Why are the Flat Earthers taking such a big risk?


There is a report that the Flat Earth International Conference is organizing a big sea cruise for its members. But they seem to have overlooked one important detail.

“Ships navigate based on the principle that the Earth is round,” said Henk Keijer, a former cruise ship captain who sailed all over the globe during a 23-year career.

“Nautical charts are designed with that in mind: that the Earth is round.”

Keijer, who now works as a forensic marine expert for Robson Forensic, said the existence of GPS, the global positioning system, alone is proof that the Earth is a sphere, not a flat disc. GPS relies on 24 main satellites which orbit the Earth to provide positional and navigational information.

“The reason why 24 satellites were used is because on the curvature of the Earth,” Keijer said.

“A minimum of three satellites are required to determine a position. But someone located on the other side of the Earth would also like to know their position, so they also require a certain number of satellites.

“Had the Earth been flat, a total of three satellites would have been enough to provide this information to everyone on Earth. But it is not enough, because the Earth is round.”

The flat Earthers would be right to distrust navigational systems that are based on a round Earth model because it might erroneously lead them over the edge, the way that GPS systems based on faulty or outdated maps can lead drivers astray. But their chances of finding a crew that uses a flat Earth navigational system are not good.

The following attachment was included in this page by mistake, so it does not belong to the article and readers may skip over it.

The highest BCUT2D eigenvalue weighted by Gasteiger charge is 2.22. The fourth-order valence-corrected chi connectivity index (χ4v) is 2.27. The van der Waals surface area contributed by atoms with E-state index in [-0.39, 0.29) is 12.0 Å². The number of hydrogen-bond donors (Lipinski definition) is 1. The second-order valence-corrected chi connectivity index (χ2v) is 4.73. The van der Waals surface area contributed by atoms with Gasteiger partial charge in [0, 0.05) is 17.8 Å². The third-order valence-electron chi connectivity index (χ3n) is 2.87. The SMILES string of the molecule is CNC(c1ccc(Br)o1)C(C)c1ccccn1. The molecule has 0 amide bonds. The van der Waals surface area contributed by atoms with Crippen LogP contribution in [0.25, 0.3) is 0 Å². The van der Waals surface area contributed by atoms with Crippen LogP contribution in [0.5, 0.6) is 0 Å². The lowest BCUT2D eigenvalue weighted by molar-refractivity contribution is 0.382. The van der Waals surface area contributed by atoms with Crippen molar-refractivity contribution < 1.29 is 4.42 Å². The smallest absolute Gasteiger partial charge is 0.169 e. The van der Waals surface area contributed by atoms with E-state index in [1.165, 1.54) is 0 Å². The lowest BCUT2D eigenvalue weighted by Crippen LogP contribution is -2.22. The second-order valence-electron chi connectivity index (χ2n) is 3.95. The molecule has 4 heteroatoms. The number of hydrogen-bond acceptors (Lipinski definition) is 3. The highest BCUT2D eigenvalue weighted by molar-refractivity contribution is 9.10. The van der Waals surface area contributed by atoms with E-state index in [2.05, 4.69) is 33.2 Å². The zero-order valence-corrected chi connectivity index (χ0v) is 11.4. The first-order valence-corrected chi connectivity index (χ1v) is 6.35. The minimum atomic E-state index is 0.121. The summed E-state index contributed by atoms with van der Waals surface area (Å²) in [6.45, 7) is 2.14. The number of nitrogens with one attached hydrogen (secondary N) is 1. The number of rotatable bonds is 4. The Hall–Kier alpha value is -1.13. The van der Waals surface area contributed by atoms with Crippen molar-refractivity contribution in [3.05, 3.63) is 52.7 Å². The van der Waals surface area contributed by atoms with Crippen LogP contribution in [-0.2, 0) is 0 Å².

“I have sailed 2 million miles, give or take,” Keijer said.

“I have not encountered one sea captain who believes the Earth is flat.”

You might wonder why the cruisers aren’t scared of falling off the edge. As I wrote back in November, there are two competing flat Earth models: one has a dome over the Earth and the other does not. The people going on the cruise believe in a dome so that may explain why they are not afraid of falling off the edge. The worst is that they’d run up against the dome wall, sort of like the Jim Carrey character in The Truman Show.

It would be a little trickier for the domeless members of the competing Flat Earth Society. They say that Antarctica is the boundary of the flat Earth and consists of an ice wall all around the circumference of the Earth, the kind of massive wall that Donald Trump can only dream about. But as long as they don’t run into it so hard that they blast a hole through it or go over the top, they should be safe.

Comments

  1. deepak shetty says

    But as long as they don’t run into it so hard that they blast a hole through it or go over the top, they should be safe.

    But what about the Night King and Viserion?

  2. larpar says

    Reginald Selkirk @# 3
    I don’t know, something about that story doesn’t add up.
    That’s 200,000 miles per year, Divide by 365 equals 547.9 miles per day. At 60 mph it would take a little over 9 hrs per day.

  3. John Morales says

    larpar, from the link: “As Haines approached one million, she reached out to Hyundai. Understandably, the company was skeptical of how little time it took. After techs validated the million-mile Hyundai Elantra by pulling onboard data, checking service records, and inspecting engine-block casting numbers, Hyundai presented Haines with its first ever “1M” odometer badge.”